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Discussion Excerpts: Logistics, Transportation and More

Several online discussions today tackled the inauguration. Here are some excerpts from them.

Martin Bond, spokesman for event planning company Hargrove, Inc., which is managing the parade, the official balls and other events:

Arlington, Va.: Which ball are you most looking forward to? If I can only attend one, which would you recommend?

Marvin Bond: Well, I think the one that, this might be a surprise, but the one that tends to be the most emotional for me is the one they call the CIC ball, which is primarily attended by enlisted military folks. There's a certain element of that ball that is very very emotional and very very interesting. There was a photo in the post in 2005 of the Bushes dancing on a carpet Hargrove made, and they were dancing with a different enlisted person. It's just a different thing that the typical black-tie ball most people think of.

Thin blue line: John Kelly commented on the blue line painted down the middle of Penn Ave. I didn't think anyone would take a wrong turn off the parade route but instead thought it was a centering marker.

Isn't there a line for floats in parades like the Rose Parade where drivers can't really see all that much in front of them?

Marvin Bond:
Typically you handle that in actuality with guides, people who walk along side the floats and drivers, with their limited vision, focus on them.

With some parades the center line is important, but it's less important for the floats than for other units -- marching units, equestrian units, whatever.

Washington Post Metro columnist Marc Fisher, who provides some much-sought-after information about bridge closures:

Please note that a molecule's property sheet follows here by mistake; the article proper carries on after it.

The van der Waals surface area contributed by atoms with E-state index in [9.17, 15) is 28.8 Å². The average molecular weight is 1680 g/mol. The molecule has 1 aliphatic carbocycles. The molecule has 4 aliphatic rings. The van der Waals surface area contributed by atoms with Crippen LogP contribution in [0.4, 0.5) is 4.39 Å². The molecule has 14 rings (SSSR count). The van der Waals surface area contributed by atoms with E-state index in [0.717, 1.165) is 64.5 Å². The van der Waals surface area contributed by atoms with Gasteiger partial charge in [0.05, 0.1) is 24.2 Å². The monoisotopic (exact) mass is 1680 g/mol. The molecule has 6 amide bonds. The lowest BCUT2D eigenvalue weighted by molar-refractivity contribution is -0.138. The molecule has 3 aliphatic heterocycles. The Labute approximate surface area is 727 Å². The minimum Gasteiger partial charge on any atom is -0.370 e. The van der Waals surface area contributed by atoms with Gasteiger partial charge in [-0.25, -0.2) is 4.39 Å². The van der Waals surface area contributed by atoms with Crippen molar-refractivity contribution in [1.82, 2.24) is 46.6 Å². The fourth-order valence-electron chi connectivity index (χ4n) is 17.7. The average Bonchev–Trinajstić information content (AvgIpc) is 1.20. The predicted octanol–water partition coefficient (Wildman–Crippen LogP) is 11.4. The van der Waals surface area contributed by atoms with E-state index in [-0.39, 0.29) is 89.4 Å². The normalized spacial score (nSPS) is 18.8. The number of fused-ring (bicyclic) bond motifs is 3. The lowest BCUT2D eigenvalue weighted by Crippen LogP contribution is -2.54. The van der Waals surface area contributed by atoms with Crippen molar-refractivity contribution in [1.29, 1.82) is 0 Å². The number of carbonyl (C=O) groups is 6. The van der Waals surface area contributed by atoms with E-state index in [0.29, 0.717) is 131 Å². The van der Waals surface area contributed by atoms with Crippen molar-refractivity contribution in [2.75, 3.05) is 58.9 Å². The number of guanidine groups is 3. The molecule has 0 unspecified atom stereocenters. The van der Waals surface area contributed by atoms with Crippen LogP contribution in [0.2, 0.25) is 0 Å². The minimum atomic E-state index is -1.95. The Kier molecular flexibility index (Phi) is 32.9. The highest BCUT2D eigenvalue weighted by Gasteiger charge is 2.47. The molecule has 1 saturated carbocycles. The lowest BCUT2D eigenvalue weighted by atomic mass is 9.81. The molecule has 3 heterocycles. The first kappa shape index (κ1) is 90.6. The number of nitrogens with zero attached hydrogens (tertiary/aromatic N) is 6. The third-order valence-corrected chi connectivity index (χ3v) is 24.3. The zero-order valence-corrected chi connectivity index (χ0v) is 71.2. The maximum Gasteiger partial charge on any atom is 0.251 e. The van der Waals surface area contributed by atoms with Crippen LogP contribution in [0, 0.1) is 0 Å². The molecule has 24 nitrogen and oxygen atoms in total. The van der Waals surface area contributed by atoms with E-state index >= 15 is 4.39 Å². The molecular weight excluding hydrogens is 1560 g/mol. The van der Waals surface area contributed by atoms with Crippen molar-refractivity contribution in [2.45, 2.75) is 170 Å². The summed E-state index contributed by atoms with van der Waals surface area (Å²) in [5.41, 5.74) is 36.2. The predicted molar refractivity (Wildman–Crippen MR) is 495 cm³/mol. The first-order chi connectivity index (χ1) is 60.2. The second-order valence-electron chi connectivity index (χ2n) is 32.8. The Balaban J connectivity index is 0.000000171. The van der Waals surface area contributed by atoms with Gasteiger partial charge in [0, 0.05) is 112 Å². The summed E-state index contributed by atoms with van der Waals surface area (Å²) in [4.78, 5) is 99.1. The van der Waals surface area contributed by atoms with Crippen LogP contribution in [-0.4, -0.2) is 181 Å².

Washington, D.C.: I've heard a lot about bridge closures for inbound traffic -- what about for outbound traffic? Will at least one lane be open on each bridge to get out of the city if need be?

Marc Fisher: Some bridges are being held entirely for security authorities and buses, but others will have outbound lanes remaining open. City administrator Dan Tangherlini told me that he hopes to maintain open outbound lanes throughout the day and may be able to open some lanes to inbound traffic during the day, depending on how thick the backup is into Arlington.

Cleveland Park, Washington, D.C.: Marc -- on my way into work this morning, I was surprised to see that there are still newspaper boxes at 10th and Pennsylvania. Not that I'm encouraging this sort of thing, but usually these things are removed before an inaugural parade and should have been long gone by now. Any idea why they're still there?

Marc Fisher: They'll all be removed in plenty of time for the parade. I believe it's more than 1,000 news boxes that the Post and other publications have to remove in the next few days.

Fairfax, Va.: Do you seriously think the authorities can handle this, after that press conference you just covered with Fenty, Lanier, et al.? SERIOUSLY? Sorry, but from what I've seen just this week with nonexistent police to direct the traffic overflows on K street, color me unconvinced. And no, Cathy Lanier and Terry Gainer don't reassure me in the least.